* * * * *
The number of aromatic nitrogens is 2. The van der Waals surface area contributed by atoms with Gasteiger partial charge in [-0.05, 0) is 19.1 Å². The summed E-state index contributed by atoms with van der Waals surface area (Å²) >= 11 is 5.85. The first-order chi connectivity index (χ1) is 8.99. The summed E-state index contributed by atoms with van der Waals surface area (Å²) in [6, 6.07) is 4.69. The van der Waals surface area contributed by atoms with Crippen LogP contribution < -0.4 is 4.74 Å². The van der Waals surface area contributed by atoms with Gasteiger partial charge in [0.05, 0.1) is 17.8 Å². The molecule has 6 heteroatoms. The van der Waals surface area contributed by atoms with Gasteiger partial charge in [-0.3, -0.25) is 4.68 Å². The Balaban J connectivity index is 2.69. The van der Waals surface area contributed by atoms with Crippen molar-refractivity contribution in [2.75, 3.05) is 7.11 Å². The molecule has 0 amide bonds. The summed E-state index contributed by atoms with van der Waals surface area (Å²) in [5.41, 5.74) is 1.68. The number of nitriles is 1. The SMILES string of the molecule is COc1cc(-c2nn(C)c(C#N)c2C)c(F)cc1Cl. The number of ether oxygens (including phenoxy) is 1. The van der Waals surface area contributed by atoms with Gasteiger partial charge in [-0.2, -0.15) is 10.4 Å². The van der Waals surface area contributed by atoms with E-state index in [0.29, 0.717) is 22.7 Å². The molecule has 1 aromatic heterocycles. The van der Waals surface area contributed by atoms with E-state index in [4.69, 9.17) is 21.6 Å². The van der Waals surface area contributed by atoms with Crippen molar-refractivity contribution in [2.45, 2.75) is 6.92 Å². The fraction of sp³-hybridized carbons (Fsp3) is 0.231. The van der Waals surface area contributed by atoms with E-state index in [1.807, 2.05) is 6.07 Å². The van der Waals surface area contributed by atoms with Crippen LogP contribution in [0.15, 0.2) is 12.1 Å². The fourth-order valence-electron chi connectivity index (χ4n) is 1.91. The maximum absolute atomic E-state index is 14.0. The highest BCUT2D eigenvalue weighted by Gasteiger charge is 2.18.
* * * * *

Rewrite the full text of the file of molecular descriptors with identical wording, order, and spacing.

The number of aromatic nitrogens is 2. The van der Waals surface area contributed by atoms with Gasteiger partial charge in [-0.05, 0) is 19.1 Å². The summed E-state index contributed by atoms with van der Waals surface area (Å²) >= 11 is 5.85. The first-order chi connectivity index (χ1) is 8.99. The summed E-state index contributed by atoms with van der Waals surface area (Å²) in [6, 6.07) is 4.69. The van der Waals surface area contributed by atoms with Crippen LogP contribution < -0.4 is 4.74 Å². The van der Waals surface area contributed by atoms with Gasteiger partial charge in [0.05, 0.1) is 17.8 Å². The molecule has 6 heteroatoms. The van der Waals surface area contributed by atoms with Gasteiger partial charge in [-0.3, -0.25) is 4.68 Å². The Balaban J connectivity index is 2.69. The van der Waals surface area contributed by atoms with Crippen molar-refractivity contribution in [2.75, 3.05) is 7.11 Å². The molecule has 0 amide bonds. The summed E-state index contributed by atoms with van der Waals surface area (Å²) in [5.41, 5.74) is 1.68. The number of nitriles is 1. The SMILES string of the molecule is COc1cc(-c2nn(C)c(C#N)c2C)c(F)cc1Cl. The number of ether oxygens (including phenoxy) is 1. The van der Waals surface area contributed by atoms with Gasteiger partial charge in [-0.2, -0.15) is 10.4 Å². The van der Waals surface area contributed by atoms with E-state index in [0.29, 0.717) is 22.7 Å². The molecule has 1 aromatic heterocycles. The van der Waals surface area contributed by atoms with E-state index in [4.69, 9.17) is 21.6 Å². The van der Waals surface area contributed by atoms with Crippen molar-refractivity contribution in [2.45, 2.75) is 6.92 Å². The fraction of sp³-hybridized carbons (Fsp3) is 0.231. The van der Waals surface area contributed by atoms with E-state index in [1.807, 2.05) is 6.07 Å². The van der Waals surface area contributed by atoms with Crippen LogP contribution in [0.15, 0.2) is 12.1 Å². The fourth-order valence-electron chi connectivity index (χ4n) is 1.91. The maximum absolute atomic E-state index is 14.0. The highest BCUT2D eigenvalue weighted by Gasteiger charge is 2.18.